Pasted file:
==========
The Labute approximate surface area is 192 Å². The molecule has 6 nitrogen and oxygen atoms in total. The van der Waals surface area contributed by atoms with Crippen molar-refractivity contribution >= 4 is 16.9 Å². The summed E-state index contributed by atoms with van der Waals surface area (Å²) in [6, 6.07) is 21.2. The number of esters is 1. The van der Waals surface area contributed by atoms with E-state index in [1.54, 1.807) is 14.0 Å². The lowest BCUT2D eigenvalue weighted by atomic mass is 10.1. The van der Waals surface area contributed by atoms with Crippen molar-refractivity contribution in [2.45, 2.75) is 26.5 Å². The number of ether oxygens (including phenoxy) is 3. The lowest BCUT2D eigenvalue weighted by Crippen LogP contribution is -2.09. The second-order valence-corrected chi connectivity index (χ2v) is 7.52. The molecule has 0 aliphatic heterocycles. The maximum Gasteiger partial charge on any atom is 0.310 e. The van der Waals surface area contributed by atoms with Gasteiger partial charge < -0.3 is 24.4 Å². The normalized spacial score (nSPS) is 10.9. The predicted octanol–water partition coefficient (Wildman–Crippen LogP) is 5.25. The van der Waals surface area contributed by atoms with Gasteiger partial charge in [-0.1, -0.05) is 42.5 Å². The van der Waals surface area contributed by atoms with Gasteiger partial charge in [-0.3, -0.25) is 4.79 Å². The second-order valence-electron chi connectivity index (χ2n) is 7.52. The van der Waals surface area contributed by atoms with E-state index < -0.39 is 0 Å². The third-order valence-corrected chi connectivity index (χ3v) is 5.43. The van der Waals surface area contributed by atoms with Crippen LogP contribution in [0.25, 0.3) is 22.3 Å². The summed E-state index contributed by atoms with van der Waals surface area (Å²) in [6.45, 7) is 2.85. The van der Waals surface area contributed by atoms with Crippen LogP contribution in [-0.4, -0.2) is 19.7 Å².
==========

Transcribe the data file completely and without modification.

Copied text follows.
The Labute approximate surface area is 192 Å². The molecule has 6 nitrogen and oxygen atoms in total. The van der Waals surface area contributed by atoms with Crippen molar-refractivity contribution >= 4 is 16.9 Å². The summed E-state index contributed by atoms with van der Waals surface area (Å²) in [6, 6.07) is 21.2. The number of esters is 1. The van der Waals surface area contributed by atoms with E-state index in [1.54, 1.807) is 14.0 Å². The lowest BCUT2D eigenvalue weighted by atomic mass is 10.1. The van der Waals surface area contributed by atoms with Crippen molar-refractivity contribution in [2.45, 2.75) is 26.5 Å². The number of ether oxygens (including phenoxy) is 3. The lowest BCUT2D eigenvalue weighted by Crippen LogP contribution is -2.09. The second-order valence-corrected chi connectivity index (χ2v) is 7.52. The molecule has 0 aliphatic heterocycles. The maximum Gasteiger partial charge on any atom is 0.310 e. The van der Waals surface area contributed by atoms with Gasteiger partial charge < -0.3 is 24.4 Å². The normalized spacial score (nSPS) is 10.9. The predicted octanol–water partition coefficient (Wildman–Crippen LogP) is 5.25. The van der Waals surface area contributed by atoms with Gasteiger partial charge in [-0.1, -0.05) is 42.5 Å². The van der Waals surface area contributed by atoms with Gasteiger partial charge in [-0.3, -0.25) is 4.79 Å². The second-order valence-electron chi connectivity index (χ2n) is 7.52. The van der Waals surface area contributed by atoms with E-state index < -0.39 is 0 Å². The third-order valence-corrected chi connectivity index (χ3v) is 5.43. The van der Waals surface area contributed by atoms with Crippen LogP contribution in [0.25, 0.3) is 22.3 Å². The summed E-state index contributed by atoms with van der Waals surface area (Å²) in [6.45, 7) is 2.85. The van der Waals surface area contributed by atoms with Crippen LogP contribution in [-0.4, -0.2) is 19.7 Å².